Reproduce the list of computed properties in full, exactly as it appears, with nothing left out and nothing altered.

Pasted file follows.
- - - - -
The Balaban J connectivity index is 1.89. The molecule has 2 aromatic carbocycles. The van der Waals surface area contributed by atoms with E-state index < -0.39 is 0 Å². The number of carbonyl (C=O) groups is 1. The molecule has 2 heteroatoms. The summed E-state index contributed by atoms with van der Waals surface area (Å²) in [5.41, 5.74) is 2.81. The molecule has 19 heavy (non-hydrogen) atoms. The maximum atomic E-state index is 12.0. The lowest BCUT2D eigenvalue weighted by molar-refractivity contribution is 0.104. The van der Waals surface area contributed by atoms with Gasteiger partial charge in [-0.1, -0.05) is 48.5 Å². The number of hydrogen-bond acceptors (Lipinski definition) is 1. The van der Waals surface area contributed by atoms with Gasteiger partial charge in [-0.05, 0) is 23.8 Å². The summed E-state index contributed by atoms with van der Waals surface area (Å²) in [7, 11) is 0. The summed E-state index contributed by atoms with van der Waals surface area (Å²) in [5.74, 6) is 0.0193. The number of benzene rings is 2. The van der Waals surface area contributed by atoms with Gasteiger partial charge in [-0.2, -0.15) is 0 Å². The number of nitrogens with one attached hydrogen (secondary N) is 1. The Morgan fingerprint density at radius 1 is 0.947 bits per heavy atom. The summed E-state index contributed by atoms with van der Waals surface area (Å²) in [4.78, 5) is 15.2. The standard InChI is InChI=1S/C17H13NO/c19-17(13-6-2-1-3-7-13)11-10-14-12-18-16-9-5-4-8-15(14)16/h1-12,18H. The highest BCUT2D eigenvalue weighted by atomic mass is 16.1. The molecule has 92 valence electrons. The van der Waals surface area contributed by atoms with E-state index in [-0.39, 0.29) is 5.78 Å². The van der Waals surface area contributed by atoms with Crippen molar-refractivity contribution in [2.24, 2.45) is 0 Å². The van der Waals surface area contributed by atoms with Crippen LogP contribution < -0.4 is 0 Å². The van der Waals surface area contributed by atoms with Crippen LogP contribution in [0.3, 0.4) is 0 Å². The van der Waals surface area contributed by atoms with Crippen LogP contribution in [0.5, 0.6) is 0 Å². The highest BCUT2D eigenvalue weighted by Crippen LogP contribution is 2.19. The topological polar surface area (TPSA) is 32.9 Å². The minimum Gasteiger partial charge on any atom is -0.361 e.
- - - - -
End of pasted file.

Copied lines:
The Balaban J connectivity index is 1.89. The molecule has 2 aromatic carbocycles. The van der Waals surface area contributed by atoms with E-state index < -0.39 is 0 Å². The number of carbonyl (C=O) groups is 1. The molecule has 2 heteroatoms. The summed E-state index contributed by atoms with van der Waals surface area (Å²) in [5.41, 5.74) is 2.81. The molecule has 19 heavy (non-hydrogen) atoms. The maximum atomic E-state index is 12.0. The lowest BCUT2D eigenvalue weighted by molar-refractivity contribution is 0.104. The van der Waals surface area contributed by atoms with Gasteiger partial charge in [-0.1, -0.05) is 48.5 Å². The number of hydrogen-bond acceptors (Lipinski definition) is 1. The van der Waals surface area contributed by atoms with Gasteiger partial charge in [-0.05, 0) is 23.8 Å². The summed E-state index contributed by atoms with van der Waals surface area (Å²) in [7, 11) is 0. The summed E-state index contributed by atoms with van der Waals surface area (Å²) in [5.74, 6) is 0.0193. The number of benzene rings is 2. The van der Waals surface area contributed by atoms with Gasteiger partial charge in [-0.2, -0.15) is 0 Å². The number of nitrogens with one attached hydrogen (secondary N) is 1. The Morgan fingerprint density at radius 1 is 0.947 bits per heavy atom. The summed E-state index contributed by atoms with van der Waals surface area (Å²) in [4.78, 5) is 15.2. The standard InChI is InChI=1S/C17H13NO/c19-17(13-6-2-1-3-7-13)11-10-14-12-18-16-9-5-4-8-15(14)16/h1-12,18H. The highest BCUT2D eigenvalue weighted by atomic mass is 16.1. The molecule has 92 valence electrons. The van der Waals surface area contributed by atoms with E-state index in [-0.39, 0.29) is 5.78 Å². The van der Waals surface area contributed by atoms with Crippen molar-refractivity contribution in [2.24, 2.45) is 0 Å². The van der Waals surface area contributed by atoms with Crippen LogP contribution < -0.4 is 0 Å². The van der Waals surface area contributed by atoms with Crippen LogP contribution in [0.3, 0.4) is 0 Å². The van der Waals surface area contributed by atoms with Crippen LogP contribution in [0.5, 0.6) is 0 Å². The highest BCUT2D eigenvalue weighted by Crippen LogP contribution is 2.19. The topological polar surface area (TPSA) is 32.9 Å². The minimum Gasteiger partial charge on any atom is -0.361 e.